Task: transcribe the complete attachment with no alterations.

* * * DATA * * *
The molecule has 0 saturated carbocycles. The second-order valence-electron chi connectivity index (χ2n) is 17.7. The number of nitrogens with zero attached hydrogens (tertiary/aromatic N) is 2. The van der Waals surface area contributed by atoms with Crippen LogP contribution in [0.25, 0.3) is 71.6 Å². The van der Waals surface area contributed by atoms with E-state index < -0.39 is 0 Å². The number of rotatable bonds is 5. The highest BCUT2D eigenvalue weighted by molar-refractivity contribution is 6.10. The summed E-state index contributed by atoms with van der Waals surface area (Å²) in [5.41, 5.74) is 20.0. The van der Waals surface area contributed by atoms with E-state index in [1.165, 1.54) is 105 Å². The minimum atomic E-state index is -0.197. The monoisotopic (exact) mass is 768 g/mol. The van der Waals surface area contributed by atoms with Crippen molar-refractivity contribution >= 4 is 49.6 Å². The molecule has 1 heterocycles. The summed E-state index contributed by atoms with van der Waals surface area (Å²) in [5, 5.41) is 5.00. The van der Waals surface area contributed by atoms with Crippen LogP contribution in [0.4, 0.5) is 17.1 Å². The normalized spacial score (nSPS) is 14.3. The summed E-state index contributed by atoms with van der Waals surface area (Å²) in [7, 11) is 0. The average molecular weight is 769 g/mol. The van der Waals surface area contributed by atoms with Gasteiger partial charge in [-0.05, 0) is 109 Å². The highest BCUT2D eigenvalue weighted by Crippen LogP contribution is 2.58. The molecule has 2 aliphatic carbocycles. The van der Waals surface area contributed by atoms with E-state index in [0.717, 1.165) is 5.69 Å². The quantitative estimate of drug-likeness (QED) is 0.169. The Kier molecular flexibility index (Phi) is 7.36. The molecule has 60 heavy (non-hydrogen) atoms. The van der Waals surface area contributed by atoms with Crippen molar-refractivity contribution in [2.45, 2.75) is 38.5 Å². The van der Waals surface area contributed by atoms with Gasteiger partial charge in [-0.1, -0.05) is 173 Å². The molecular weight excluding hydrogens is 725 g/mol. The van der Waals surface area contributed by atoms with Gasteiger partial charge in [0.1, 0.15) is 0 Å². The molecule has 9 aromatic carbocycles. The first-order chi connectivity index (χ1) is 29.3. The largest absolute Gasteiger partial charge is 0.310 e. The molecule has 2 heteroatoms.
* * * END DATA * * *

The molecule has 0 saturated carbocycles. The second-order valence-electron chi connectivity index (χ2n) is 17.7. The number of nitrogens with zero attached hydrogens (tertiary/aromatic N) is 2. The van der Waals surface area contributed by atoms with Crippen LogP contribution in [0.25, 0.3) is 71.6 Å². The van der Waals surface area contributed by atoms with E-state index < -0.39 is 0 Å². The number of rotatable bonds is 5. The highest BCUT2D eigenvalue weighted by molar-refractivity contribution is 6.10. The summed E-state index contributed by atoms with van der Waals surface area (Å²) in [5.41, 5.74) is 20.0. The van der Waals surface area contributed by atoms with E-state index in [1.165, 1.54) is 105 Å². The minimum atomic E-state index is -0.197. The monoisotopic (exact) mass is 768 g/mol. The van der Waals surface area contributed by atoms with Crippen molar-refractivity contribution >= 4 is 49.6 Å². The molecule has 1 heterocycles. The summed E-state index contributed by atoms with van der Waals surface area (Å²) in [5, 5.41) is 5.00. The van der Waals surface area contributed by atoms with Crippen LogP contribution in [0.4, 0.5) is 17.1 Å². The normalized spacial score (nSPS) is 14.3. The summed E-state index contributed by atoms with van der Waals surface area (Å²) in [7, 11) is 0. The average molecular weight is 769 g/mol. The van der Waals surface area contributed by atoms with Gasteiger partial charge in [-0.05, 0) is 109 Å². The highest BCUT2D eigenvalue weighted by Crippen LogP contribution is 2.58. The molecule has 2 aliphatic carbocycles. The van der Waals surface area contributed by atoms with E-state index in [0.717, 1.165) is 5.69 Å². The quantitative estimate of drug-likeness (QED) is 0.169. The Kier molecular flexibility index (Phi) is 7.36. The molecule has 60 heavy (non-hydrogen) atoms. The van der Waals surface area contributed by atoms with Crippen molar-refractivity contribution in [2.45, 2.75) is 38.5 Å². The van der Waals surface area contributed by atoms with Gasteiger partial charge in [-0.1, -0.05) is 173 Å². The molecular weight excluding hydrogens is 725 g/mol. The van der Waals surface area contributed by atoms with Gasteiger partial charge in [0.1, 0.15) is 0 Å². The molecule has 9 aromatic carbocycles. The first-order chi connectivity index (χ1) is 29.3. The largest absolute Gasteiger partial charge is 0.310 e. The molecule has 2 heteroatoms.